Beginning last March, we chronicled the rare late spring snowfalls that fluttered down upon the Highland Crossing Trail in Brighton. (SEE BELOW)

In late October, we received a dusting of overnight snowfall. Today, we got our first daylight squall.  For about half an hour, the snow fell on the Trail, melting away in about fifteen minutes when the sun reappeared.

The Highland Crossing Trail. To the right, the abandoned Terrence Building, site of the former Rochester Psychiatric Center. 12:15 pm, 11/17/20 See Terrence Tower Without Diagnosis: A Photographic Montage of the Old Rochester Psychiatric Center

Bird houses on the Trail with the Terrence Building in background

Near the Elmwood Ave. entrance to the Highland Crossing. At 10:51 a.m., 5/9/20, just a touch of snow is visible behind the bicycle. Note the “STAY SIX FEET APART” cautionary signs. From Distributing masks in Brighton and revisiting (again) the Highland Crossing Trail in (another) May snowfall

(left) Avalon Drive, 1:45 p.m. 5/9/20; (right) Brickstone Court 1:55, 5/9/20 From Distributing masks in Brighton and revisiting (again) the Highland Crossing Trail in (another) May snowfall

During a dusting of May snow, revisiting the Highland Crossing Trail in Brighton (5/8/20)

A dusting of snow on the Highland Crossing Trail near the Elmwood Ave. entrance. 1:09 p.m. May 7th, 2020 [Photo: David Kramer]

Left by a well wisher on one of the bridges. 12:09 p.m. May 7th, 2020 [Photo: David Kramer]

Two months ago, On the Highland Crossing Trail in Brighton after an early March snowfall (BELOW), I trekked the Highland Crossing Trail.

As you know, this has been an unusually cool, at times record breaking, spring. For every measurable snowfall in April, I returned to the Trail for updates, three times. I did not anticipate a fourth update, in May. If it snows tomorrow, look for a fifth.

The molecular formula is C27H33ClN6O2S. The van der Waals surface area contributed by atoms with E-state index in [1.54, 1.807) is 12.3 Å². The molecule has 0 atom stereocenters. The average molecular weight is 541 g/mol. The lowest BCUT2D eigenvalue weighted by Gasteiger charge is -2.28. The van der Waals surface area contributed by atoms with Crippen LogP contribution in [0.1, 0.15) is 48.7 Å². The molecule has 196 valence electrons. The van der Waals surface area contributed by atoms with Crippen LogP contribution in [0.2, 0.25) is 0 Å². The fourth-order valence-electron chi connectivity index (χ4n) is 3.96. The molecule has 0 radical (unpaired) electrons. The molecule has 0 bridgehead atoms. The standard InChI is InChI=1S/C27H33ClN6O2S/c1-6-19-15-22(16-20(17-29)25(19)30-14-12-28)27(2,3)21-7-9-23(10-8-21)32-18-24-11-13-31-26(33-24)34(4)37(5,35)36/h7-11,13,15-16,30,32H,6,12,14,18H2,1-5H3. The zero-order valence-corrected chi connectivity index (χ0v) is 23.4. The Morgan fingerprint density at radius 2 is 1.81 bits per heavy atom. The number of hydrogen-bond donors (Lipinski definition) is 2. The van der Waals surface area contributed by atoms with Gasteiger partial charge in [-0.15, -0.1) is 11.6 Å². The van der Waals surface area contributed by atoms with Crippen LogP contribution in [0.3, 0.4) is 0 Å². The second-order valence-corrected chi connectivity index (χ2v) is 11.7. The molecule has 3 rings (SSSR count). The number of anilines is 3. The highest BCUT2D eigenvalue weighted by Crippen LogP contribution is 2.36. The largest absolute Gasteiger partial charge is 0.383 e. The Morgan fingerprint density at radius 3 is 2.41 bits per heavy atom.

UPDATE I: 4/16/20  After a mid-April snowfall, I saw deer, blue jays and ducks. My fox ran away too quickly for its photo op. SEE On the Highland Crossing Trail in Brighton after an early March snowfall



UPDATE II: 4/21/20 It’s mid-to-late April and still snowing

UPDATE III: The morning of April 22nd, 2020 and it’s still snowing.

9:10 a.m. 4/22/20

The trail continues into Brighton Town Park

9:20 a.m. The snow is melting quickly. By the time I returned home, it was mostly gone.

On the Highland Crossing Trail in Brighton after an early March snowfall 3/7/20

Wild turkey on the Highland Crossing Trail. [All photos by David Kramer, 3/7/20]

Brightonians need not be reminded of the bountiful natural and human resources of the Brickyard Trail, enjoyed by people from Monroe County and beyond. (SEE AT END) Less well traveled is the recently completed Highland Crossing Trail running from the Erie Canal Heritage Trail (the “Canalway Trail”) in the town Brighton to the Genesee Riverway Trail in the city of Rochester.

As described in the town of Brighton and city of Rochester websites:

The Highland Crossing Trail project is located in the southeast quadrant of Monroe County along the west side of the Town of Brighton and southeast quadrant of the City of Rochester. The project begins at Brighton Town Park, located southeast of Sawgrass Drive, and terminates at the Genesee Riverway Trail near the intersection of McLean Street and Wilson Boulevard for a total project length of 3.3 miles.

Map of the Highland Crossing Trail. [Photo: David Kramer]